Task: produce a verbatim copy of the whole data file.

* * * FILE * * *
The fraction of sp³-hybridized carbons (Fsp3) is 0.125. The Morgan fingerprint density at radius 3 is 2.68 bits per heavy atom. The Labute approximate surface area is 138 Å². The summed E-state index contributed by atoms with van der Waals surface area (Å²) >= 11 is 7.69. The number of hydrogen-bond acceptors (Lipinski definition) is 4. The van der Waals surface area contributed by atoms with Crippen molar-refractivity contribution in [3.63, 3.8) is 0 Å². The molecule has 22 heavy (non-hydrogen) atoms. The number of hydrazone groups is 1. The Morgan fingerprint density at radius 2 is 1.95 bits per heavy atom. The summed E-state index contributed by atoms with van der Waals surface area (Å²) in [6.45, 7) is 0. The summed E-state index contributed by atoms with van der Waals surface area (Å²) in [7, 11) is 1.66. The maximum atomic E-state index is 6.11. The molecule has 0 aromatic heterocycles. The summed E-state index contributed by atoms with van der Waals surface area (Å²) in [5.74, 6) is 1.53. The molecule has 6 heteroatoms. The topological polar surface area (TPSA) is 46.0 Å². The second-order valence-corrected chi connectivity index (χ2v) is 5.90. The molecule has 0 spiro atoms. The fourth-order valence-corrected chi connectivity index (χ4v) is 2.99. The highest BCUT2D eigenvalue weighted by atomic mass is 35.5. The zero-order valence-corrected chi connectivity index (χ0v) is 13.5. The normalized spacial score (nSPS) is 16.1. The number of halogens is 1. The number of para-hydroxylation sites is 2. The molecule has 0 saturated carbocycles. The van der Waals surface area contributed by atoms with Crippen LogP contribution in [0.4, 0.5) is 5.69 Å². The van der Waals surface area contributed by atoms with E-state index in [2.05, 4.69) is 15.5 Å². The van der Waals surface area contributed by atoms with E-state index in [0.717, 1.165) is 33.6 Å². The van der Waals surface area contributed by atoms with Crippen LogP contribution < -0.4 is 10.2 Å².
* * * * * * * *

The fraction of sp³-hybridized carbons (Fsp3) is 0.125. The Morgan fingerprint density at radius 3 is 2.68 bits per heavy atom. The Labute approximate surface area is 138 Å². The summed E-state index contributed by atoms with van der Waals surface area (Å²) >= 11 is 7.69. The number of hydrogen-bond acceptors (Lipinski definition) is 4. The van der Waals surface area contributed by atoms with Crippen molar-refractivity contribution in [3.63, 3.8) is 0 Å². The molecule has 22 heavy (non-hydrogen) atoms. The number of hydrazone groups is 1. The Morgan fingerprint density at radius 2 is 1.95 bits per heavy atom. The summed E-state index contributed by atoms with van der Waals surface area (Å²) in [6.45, 7) is 0. The summed E-state index contributed by atoms with van der Waals surface area (Å²) in [7, 11) is 1.66. The maximum atomic E-state index is 6.11. The molecule has 0 aromatic heterocycles. The summed E-state index contributed by atoms with van der Waals surface area (Å²) in [5.74, 6) is 1.53. The molecule has 6 heteroatoms. The topological polar surface area (TPSA) is 46.0 Å². The second-order valence-corrected chi connectivity index (χ2v) is 5.90. The molecule has 0 spiro atoms. The fourth-order valence-corrected chi connectivity index (χ4v) is 2.99. The highest BCUT2D eigenvalue weighted by atomic mass is 35.5. The zero-order valence-corrected chi connectivity index (χ0v) is 13.5. The normalized spacial score (nSPS) is 16.1. The number of halogens is 1. The number of para-hydroxylation sites is 2. The molecule has 0 saturated carbocycles. The van der Waals surface area contributed by atoms with Crippen LogP contribution in [0.4, 0.5) is 5.69 Å². The van der Waals surface area contributed by atoms with E-state index in [2.05, 4.69) is 15.5 Å². The van der Waals surface area contributed by atoms with E-state index in [0.717, 1.165) is 33.6 Å². The van der Waals surface area contributed by atoms with Crippen LogP contribution < -0.4 is 10.2 Å².